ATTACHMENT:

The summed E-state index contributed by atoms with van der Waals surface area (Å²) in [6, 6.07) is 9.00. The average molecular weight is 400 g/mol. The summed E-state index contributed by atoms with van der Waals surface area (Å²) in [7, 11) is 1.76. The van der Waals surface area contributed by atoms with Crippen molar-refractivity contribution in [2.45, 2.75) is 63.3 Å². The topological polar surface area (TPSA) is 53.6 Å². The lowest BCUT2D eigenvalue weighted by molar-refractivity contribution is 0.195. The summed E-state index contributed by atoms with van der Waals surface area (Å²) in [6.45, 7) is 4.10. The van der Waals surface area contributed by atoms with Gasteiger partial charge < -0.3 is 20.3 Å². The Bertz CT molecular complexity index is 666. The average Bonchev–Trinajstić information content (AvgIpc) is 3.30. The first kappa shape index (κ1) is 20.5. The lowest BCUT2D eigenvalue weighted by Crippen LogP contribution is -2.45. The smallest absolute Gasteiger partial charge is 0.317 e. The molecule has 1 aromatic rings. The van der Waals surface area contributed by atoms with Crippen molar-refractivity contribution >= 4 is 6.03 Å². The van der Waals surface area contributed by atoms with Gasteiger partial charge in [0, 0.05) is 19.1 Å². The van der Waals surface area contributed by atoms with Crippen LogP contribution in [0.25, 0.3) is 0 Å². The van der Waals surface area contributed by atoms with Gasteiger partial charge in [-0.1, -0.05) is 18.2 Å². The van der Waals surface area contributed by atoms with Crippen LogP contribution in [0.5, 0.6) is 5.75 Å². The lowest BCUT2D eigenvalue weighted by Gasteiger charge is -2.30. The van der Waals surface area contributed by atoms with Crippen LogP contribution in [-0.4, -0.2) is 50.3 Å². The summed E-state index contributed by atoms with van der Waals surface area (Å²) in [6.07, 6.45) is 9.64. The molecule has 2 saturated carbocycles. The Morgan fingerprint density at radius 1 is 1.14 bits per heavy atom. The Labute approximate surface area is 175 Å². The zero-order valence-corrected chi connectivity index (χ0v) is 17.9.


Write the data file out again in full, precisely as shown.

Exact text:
The summed E-state index contributed by atoms with van der Waals surface area (Å²) in [6, 6.07) is 9.00. The average molecular weight is 400 g/mol. The summed E-state index contributed by atoms with van der Waals surface area (Å²) in [7, 11) is 1.76. The van der Waals surface area contributed by atoms with Crippen molar-refractivity contribution in [2.45, 2.75) is 63.3 Å². The topological polar surface area (TPSA) is 53.6 Å². The lowest BCUT2D eigenvalue weighted by molar-refractivity contribution is 0.195. The summed E-state index contributed by atoms with van der Waals surface area (Å²) in [6.45, 7) is 4.10. The van der Waals surface area contributed by atoms with Gasteiger partial charge < -0.3 is 20.3 Å². The Bertz CT molecular complexity index is 666. The average Bonchev–Trinajstić information content (AvgIpc) is 3.30. The first kappa shape index (κ1) is 20.5. The lowest BCUT2D eigenvalue weighted by Crippen LogP contribution is -2.45. The smallest absolute Gasteiger partial charge is 0.317 e. The molecule has 1 aromatic rings. The van der Waals surface area contributed by atoms with Crippen molar-refractivity contribution >= 4 is 6.03 Å². The van der Waals surface area contributed by atoms with Gasteiger partial charge in [0, 0.05) is 19.1 Å². The van der Waals surface area contributed by atoms with Crippen LogP contribution in [0.25, 0.3) is 0 Å². The van der Waals surface area contributed by atoms with Gasteiger partial charge in [-0.1, -0.05) is 18.2 Å². The van der Waals surface area contributed by atoms with Crippen LogP contribution in [0.5, 0.6) is 5.75 Å². The lowest BCUT2D eigenvalue weighted by Gasteiger charge is -2.30. The van der Waals surface area contributed by atoms with Crippen LogP contribution in [-0.4, -0.2) is 50.3 Å². The summed E-state index contributed by atoms with van der Waals surface area (Å²) in [6.07, 6.45) is 9.64. The molecule has 2 saturated carbocycles. The Morgan fingerprint density at radius 1 is 1.14 bits per heavy atom. The Labute approximate surface area is 175 Å². The zero-order valence-corrected chi connectivity index (χ0v) is 17.9.